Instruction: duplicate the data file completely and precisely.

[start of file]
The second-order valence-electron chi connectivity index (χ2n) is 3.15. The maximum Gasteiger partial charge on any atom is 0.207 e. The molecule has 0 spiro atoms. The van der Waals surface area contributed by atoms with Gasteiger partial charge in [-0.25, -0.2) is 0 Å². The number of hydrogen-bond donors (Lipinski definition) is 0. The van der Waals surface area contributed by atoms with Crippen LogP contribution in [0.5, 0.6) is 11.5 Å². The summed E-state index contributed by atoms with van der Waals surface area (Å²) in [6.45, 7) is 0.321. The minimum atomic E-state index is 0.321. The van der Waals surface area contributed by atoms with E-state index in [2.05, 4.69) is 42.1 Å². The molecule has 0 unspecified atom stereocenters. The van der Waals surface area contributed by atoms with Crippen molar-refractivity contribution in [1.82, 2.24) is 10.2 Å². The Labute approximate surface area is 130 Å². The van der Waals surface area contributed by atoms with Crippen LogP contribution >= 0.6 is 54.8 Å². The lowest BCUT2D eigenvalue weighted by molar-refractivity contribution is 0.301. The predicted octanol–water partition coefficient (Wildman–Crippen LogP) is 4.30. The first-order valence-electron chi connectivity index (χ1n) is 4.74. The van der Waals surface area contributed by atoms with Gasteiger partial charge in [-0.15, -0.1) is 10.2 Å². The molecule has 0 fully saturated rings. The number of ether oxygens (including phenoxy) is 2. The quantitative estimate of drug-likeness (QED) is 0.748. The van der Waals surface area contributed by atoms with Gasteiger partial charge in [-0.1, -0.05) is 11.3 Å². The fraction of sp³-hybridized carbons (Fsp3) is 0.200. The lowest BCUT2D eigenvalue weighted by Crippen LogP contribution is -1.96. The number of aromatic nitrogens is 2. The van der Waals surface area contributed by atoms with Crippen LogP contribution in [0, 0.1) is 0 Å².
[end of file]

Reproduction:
The second-order valence-electron chi connectivity index (χ2n) is 3.15. The maximum Gasteiger partial charge on any atom is 0.207 e. The molecule has 0 spiro atoms. The van der Waals surface area contributed by atoms with Gasteiger partial charge in [-0.25, -0.2) is 0 Å². The number of hydrogen-bond donors (Lipinski definition) is 0. The van der Waals surface area contributed by atoms with Crippen LogP contribution in [0.5, 0.6) is 11.5 Å². The summed E-state index contributed by atoms with van der Waals surface area (Å²) in [6.45, 7) is 0.321. The minimum atomic E-state index is 0.321. The van der Waals surface area contributed by atoms with E-state index in [2.05, 4.69) is 42.1 Å². The molecule has 0 unspecified atom stereocenters. The van der Waals surface area contributed by atoms with Crippen molar-refractivity contribution in [1.82, 2.24) is 10.2 Å². The Labute approximate surface area is 130 Å². The van der Waals surface area contributed by atoms with Crippen LogP contribution >= 0.6 is 54.8 Å². The lowest BCUT2D eigenvalue weighted by molar-refractivity contribution is 0.301. The predicted octanol–water partition coefficient (Wildman–Crippen LogP) is 4.30. The first-order valence-electron chi connectivity index (χ1n) is 4.74. The van der Waals surface area contributed by atoms with Gasteiger partial charge in [-0.15, -0.1) is 10.2 Å². The molecule has 0 fully saturated rings. The number of ether oxygens (including phenoxy) is 2. The quantitative estimate of drug-likeness (QED) is 0.748. The van der Waals surface area contributed by atoms with Gasteiger partial charge in [-0.1, -0.05) is 11.3 Å². The fraction of sp³-hybridized carbons (Fsp3) is 0.200. The lowest BCUT2D eigenvalue weighted by Crippen LogP contribution is -1.96. The number of aromatic nitrogens is 2. The van der Waals surface area contributed by atoms with Crippen LogP contribution in [0, 0.1) is 0 Å².